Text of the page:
Some contracts contain a term that specifically requires personal performance of the work under the contract by a party to that contract. What happens if, despite this term, the person or company supposed to carry out the work instead engages subcontractors to do it?
This question was recently considered by the New South Wales Court of Appeal in the case of Advanced National Services Pty Ltd v Daintree Contractors Pty Ltd  NSWCA 270 (5 November 2019).
In that case, under its contract, Advanced agreed to perform commercial cleaning services for Daintree’s clients, and the contract expressly prohibited the use of subcontractors by Advanced unless approved by Daintree in writing. Despite this, Advanced used subcontractors without obtaining Daintree’s consent for approximately 90% of the cleaning services carried out.
When Daintree discovered that unauthorised subcontractors had been engaged, Daintree terminated its contract with Advanced. Advanced then sued Daintree for $368,876, being the amount it claimed was owed for the cleaning work carried out.
The important question before the Court was whether the $368,876 had been “earned” by Advanced at the time the contract was terminated by Daintree.
The Court decided that Advanced did not earn the bulk of the $368,876 because Advanced had not performed the cleaning services itself. The specific obligation on Advanced to “perform the cleaning services” itself was crucial in the Court determining that Advanced was personally obliged to carry out the contract.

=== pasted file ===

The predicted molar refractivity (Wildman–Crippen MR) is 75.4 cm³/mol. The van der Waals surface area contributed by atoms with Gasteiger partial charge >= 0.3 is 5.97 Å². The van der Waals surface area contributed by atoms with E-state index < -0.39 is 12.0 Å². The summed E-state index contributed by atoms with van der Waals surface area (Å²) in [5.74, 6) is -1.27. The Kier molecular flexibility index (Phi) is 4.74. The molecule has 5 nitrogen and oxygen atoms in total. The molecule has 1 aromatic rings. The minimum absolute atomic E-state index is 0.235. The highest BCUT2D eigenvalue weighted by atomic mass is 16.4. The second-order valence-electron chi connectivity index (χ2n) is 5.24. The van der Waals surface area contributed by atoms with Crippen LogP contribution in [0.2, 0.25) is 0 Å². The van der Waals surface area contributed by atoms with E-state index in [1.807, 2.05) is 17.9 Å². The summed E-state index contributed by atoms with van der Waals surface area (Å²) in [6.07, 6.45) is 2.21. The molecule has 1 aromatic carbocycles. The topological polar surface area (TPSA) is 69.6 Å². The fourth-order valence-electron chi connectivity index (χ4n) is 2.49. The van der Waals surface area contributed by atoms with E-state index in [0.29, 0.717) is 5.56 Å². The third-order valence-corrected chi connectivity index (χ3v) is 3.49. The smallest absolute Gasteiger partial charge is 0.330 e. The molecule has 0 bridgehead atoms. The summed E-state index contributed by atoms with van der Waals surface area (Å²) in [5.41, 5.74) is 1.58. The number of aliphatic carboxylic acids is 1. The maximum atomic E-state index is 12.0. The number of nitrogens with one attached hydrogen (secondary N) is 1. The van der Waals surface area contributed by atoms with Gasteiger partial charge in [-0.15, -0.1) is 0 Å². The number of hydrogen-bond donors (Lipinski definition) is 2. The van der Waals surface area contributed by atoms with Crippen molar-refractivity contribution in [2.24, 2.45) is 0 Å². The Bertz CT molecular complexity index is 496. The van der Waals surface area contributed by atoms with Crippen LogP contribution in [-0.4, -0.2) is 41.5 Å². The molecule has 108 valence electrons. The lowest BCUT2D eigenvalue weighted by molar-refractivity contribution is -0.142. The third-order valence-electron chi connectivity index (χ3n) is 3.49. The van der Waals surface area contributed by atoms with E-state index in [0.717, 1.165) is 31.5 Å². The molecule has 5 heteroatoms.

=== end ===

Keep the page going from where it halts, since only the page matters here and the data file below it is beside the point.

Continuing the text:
The Court also decided that a breach of the term of the contract by Advance prohibiting the use of subcontractors without the written approval of Daintree was a fundamental breach of the contract, entitling Daintree to terminate the contract as it did.
The Court found that Advanced had not earned the $368,876 claimed, and was only entitled to no more than $47,660, being an amount that reflected the cleaning services Advanced had performed itself.
As Advanced would have had an obligation to pay its subcontractors to carry out the cleaning services leaving them out of pocket this may seem unfair to Advanced, but the Court determined that the contract was framed in terms that made it clear that Advanced was to perform the cleaning services personally, or only use subcontractors if Daintree agreed. Neither occurred, save for the work valued at $47,660.
Given the decision of the Court in this case, it is important that a contract requiring personal performance is judiciously drafted. A contractor should review the contract carefully before engaging subcontractors to ensure it is permitted, failure to do so may result in significant financial loss.
This publication has been carefully prepared, but it has been written in general terms and should be viewed as broad guidance only. It does not purport to be comprehensive or to render advice. No one should rely on the information contained in this publication without first obtaining professional advice relevant to their own specific situation.